Recently I was walking past Sam’s breakfast table while they were all eating away. He begged me to stay for a tasty morsel with a glass of arrack. He often invited me to join them, and I usually managed to decline without causing offence. But this time he was insistent, and I reckoned that a refusal would muddy our relationship.

Rather than sitting me at the table, he dragged a couple of chairs to the water’s edge. I realized later that he wanted to be out of earshot of the others. Avigdor dutifully brought us food and drink. We sat nibbling and enjoying the scene. It was clear that Sam had a purpose in extending his hospitality to me, but by time honored Middle-Eastern custom, his talk was casual and lengthy before he came to the point. Eventually Sam broached the business on hand.

‘These breakfasts are my life, y’know. Started as a lark, but I live for them nowadays.’

‘Well, Sam,’

I wanted him to know how much I admired the way he and his friends had made a success of their weekly event.

‘I must say I take my hat off to you for keeping it up like this. Your breakfasts are famous. They have become part of the Saturday scene in the port.’

This prompted Sam to tell me at length about the effort he had to make to keep his institution going. He said:

‘It’s a lot of work, y’know. Menu’s different every week. Everybody must bring what I say. Full time job to get them organized, I can tell you. Thank god for Avigdor. Runs around and keeps ’em all in line. Mind you, he has nothing else to do.’

I asked:

‘What, don’t you prepare everything on the spot? Tell me, if your guests have to bring the food along with them, why did you bother to fix up that fancy kitchen?’

He drew nearer, lowered his voice and I could feel him spitting on my cheek:

‘Well y’see, there’s a problem. I can heat up the stuff they bring but I can’t keep much here because I don’t have a refrigerator.’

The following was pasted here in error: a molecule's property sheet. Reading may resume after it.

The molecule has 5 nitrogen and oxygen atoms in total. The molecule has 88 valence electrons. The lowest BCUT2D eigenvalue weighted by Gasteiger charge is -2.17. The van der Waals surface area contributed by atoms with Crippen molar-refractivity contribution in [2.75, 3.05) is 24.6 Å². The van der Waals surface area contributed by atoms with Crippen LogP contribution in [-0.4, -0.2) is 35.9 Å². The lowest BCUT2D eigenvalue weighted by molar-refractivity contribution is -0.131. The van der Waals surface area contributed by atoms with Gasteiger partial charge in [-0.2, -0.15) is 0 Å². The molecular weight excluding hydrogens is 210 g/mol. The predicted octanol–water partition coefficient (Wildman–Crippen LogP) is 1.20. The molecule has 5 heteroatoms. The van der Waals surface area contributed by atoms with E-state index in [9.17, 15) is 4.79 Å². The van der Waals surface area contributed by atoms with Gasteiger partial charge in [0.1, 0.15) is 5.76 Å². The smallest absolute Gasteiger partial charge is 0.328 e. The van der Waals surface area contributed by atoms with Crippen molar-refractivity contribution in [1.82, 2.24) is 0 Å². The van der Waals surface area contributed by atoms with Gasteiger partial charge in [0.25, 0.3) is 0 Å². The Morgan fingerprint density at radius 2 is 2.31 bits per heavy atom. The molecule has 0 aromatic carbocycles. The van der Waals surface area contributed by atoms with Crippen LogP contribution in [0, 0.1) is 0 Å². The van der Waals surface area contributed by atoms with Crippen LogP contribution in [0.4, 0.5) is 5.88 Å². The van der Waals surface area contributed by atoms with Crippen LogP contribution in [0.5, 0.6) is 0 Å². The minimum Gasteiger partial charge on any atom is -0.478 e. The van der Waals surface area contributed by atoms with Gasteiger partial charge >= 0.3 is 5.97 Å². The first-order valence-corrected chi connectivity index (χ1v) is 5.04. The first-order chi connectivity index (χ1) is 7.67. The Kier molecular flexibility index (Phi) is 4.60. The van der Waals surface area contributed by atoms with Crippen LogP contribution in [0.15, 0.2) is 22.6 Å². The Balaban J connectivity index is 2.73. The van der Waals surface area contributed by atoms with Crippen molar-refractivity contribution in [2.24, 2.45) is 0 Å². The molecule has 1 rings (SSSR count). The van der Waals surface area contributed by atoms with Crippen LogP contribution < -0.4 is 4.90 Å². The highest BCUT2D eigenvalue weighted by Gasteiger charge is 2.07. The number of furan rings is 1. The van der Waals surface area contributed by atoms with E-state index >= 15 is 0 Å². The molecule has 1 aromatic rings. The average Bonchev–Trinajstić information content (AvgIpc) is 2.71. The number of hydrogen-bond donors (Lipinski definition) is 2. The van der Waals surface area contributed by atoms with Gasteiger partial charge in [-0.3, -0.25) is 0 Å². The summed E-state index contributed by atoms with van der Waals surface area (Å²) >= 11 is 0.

‘What, no refrigerator?’ I was surprised. ‘Why?’ I asked.

It was beginning to dawn upon me what all this was all about. Could it be that history was repeating itself?

‘Well you see,’ Sam was coming to the point. ‘I don’t have electricity in there. Gadi won’t let me use his. That’s his way of taking revenge on me. Spiteful pig. The company won’t connect separate lines to the place. Two different names at one address, you see.’

I didn’t see. Surely this was a formal difficulty that could be sorted out. But I knew that I must resign myself to the inevitable. Sam followed through with his request.

‘D’ye think I could plug in up there? Don’t need much for a refrigerator.’

Jerking his head in the direction of his guzzling pals, he added:

‘They’ll all say thank you.’

How could I refuse? So I gave a slight nod, thanked Sam for the snack and made my way home. I looked over my shoulder and saw Avigdor following me up the steps to my door with a hank of cable in his hand.

‘Coming to plug this in.’ He said.

I felt I had lost control. In contrast to this request, Reuven’s of twenty years ago for electricity to “mend his nets at night”, was modest indeed. I was being asked to power a refrigerator. And whereas Reuven at least supplied me with delicious fish, I would now be receiving dishes from Sam’s table, gifts I didn’t want.

As a matter of fact, things did get out of hand. Avigdor would ring my bell with samples of what, down below on the breakfast table, were considered to be delectable dishes – Baked stuffed vegetables, steamed fish and grilled meats – all too highly spiced for my palate. I threw most of it away. Then there was the problem of returning the crockery. At first I added a token gift such as a bar of chocolate. This led to a larger and more elaborate offering the next time. So I then felt obliged to return the dishes with something more substantial. (I think I packed in a box liqueur sweets.) After further rounds of crazy escalation, both sides concluded that this nonsense had to stop. So it stopped.

* * * * *

Reuven had lived a simple life in the fisherman’s hovel beneath my house. I liked him as a neighbour, watching him as he went about his fishing, disposing of the catch, and holding forth with wily worldly wisdom.

I look back on those years with warmth and affection. There was a bond between Reuven and myself. I recall in particular sitting with him over coffee, communing but talking little. Although I am full of admiration for Sam’s breakfast circle, and although the fare is vastly more elaborate than Reuven’s simple cups of coffee, I feel that something of human value is lost and missing.

These days it is Gadi who is carrying the flag. For the time being he continues to be a fisherman. But he is fishing less. Sam, I think, is corrupting him. It won’t be long, I fear, before Gadi follows in his cousin’s footsteps and decides to convert his half of the room for leisure use. When that happens I should not be surprised if they were to join forces, rub out that white dividing line and together give the whole place a thorough facelift.

Fisherman Reuven (1)

May 2nd, 2005 by